A follow up to Project Management ≠ Change Management

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Preface

A couple of months ago we posted an infographic to test some of our thinking onto the LinkedIn organisational change and project management networks. The post was the product of a number of conversations we’d had with business leaders about the state of the ‘change’ market. We felt it might divide opinion and draw comments, and it didn’t disappoint.

What did we find?

This follow-up is a way of illustrating some of the input, but also exploring some ideas a little further. The premise of the LinkedIn Post was to say: we believe change management and project management are not the same thing, they aim to achieve different objectives. Although granted, these objectives might be closely tied and both be supporting the same strategic goal.

We received many and varied comments and thoughts from across a diverse geographical and disciplinary spectrum. Here is a breakdown of how we interpreted most of those comments and opinions from a qualitative perspective:

 

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Half of the comments agree that both change management and project management are, and should be, separate disciplines. Nearly 30% believe that change management is part of project management and 10% believe that change management is purely the role of a project manager.

5% believe that change is something that we are all responsible for, not necessarily for change or project managers and 7% see change as being for the role of leaders. In other words, half see a clear distinction and half don’t.

We also analysed some geographic and demographic elements of the comments. 40% were from North America and 29% from Europe. More than a third, were from the change management and communications space and 26% from the project and portfolio management space.

Insights

One of the key statistics that jumped out at us is that only half of the comments are aligned to the view that these disciplines are separate. However, both management disciplines have clear theories, methodologies, qualifications, industry bodies and specialists. Billions are spent on resources to support them every year.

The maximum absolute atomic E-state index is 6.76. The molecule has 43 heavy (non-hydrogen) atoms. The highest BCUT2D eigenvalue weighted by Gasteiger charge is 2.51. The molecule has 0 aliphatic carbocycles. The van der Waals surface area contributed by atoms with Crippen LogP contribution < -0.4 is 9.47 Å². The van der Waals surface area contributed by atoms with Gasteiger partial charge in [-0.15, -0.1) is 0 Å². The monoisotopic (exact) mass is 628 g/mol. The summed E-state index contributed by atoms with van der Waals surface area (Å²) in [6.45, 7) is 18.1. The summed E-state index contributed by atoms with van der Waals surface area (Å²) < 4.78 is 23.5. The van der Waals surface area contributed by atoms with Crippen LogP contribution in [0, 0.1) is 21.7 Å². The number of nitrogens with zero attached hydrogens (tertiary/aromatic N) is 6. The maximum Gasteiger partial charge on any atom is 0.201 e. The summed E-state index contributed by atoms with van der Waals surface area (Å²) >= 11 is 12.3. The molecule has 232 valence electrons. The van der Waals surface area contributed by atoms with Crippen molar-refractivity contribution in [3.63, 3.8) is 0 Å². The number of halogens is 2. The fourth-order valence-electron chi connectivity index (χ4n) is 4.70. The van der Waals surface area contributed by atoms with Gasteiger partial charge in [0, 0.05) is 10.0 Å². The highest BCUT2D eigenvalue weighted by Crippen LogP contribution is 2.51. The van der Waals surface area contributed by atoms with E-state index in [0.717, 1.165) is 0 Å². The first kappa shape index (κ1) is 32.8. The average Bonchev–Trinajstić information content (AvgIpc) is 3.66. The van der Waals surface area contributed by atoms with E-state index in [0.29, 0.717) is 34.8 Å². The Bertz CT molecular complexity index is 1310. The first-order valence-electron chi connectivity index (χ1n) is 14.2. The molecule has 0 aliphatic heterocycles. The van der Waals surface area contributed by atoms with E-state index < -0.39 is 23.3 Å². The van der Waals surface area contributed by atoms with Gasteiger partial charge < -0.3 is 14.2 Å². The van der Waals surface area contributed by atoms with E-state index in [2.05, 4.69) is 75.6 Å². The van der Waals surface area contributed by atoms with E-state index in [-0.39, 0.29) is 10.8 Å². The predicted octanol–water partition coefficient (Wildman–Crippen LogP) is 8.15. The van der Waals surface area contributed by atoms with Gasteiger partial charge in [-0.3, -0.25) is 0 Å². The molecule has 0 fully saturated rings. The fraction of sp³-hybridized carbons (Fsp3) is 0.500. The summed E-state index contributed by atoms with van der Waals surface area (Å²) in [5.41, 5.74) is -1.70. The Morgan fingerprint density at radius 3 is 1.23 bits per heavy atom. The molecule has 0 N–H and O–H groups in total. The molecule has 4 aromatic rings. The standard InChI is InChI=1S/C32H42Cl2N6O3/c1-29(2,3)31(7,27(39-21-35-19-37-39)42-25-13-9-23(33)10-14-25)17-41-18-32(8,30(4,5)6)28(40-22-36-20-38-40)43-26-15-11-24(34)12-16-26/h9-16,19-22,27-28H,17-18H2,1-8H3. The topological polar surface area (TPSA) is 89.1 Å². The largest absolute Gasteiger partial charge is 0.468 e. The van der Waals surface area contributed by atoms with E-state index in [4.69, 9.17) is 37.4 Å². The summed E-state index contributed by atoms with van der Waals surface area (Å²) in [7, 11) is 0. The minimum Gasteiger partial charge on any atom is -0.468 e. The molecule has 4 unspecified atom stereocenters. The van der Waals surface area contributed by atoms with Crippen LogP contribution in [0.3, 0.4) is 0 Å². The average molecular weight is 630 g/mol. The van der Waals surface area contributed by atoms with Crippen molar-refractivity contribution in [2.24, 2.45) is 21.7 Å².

We were also surprised to see that the majority of comments came from North America, where we believe change management is a fairly mature discipline. So would have expected to see higher than 50% of those people see them as separate. However, this may be due to only 37% of comments being from the change management world.

 

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You can unpick some of these numbers in a myriad of ways. From the discussion we can say that there are a number of insights which we have been able to draw out around organisational change management. These are also based on our recent experiences, beliefs and the context within which we operate our business:

  • Be specific when talking about changeAble and How are specialists in ‘organisational’ change management (OCM). That means we deal specifically with the ‘people side of change’. That’s the important bit. As an industry we need to change the way we talk about change, to say organisational change management, not just change management.
  • Don’t substitute ‘project’, for ‘change’ – We often see and hear the word ‘change’ being used instead of ‘project’. The phrase ‘change management’ is often used in place of ‘project management’. This could be because organisations see everything as ‘change’. Or it could be indicative of where the project management discipline is heading or trying to head. Either way, one doesn’t necessarily mean the other, nor should we use the terms as inter-changeable.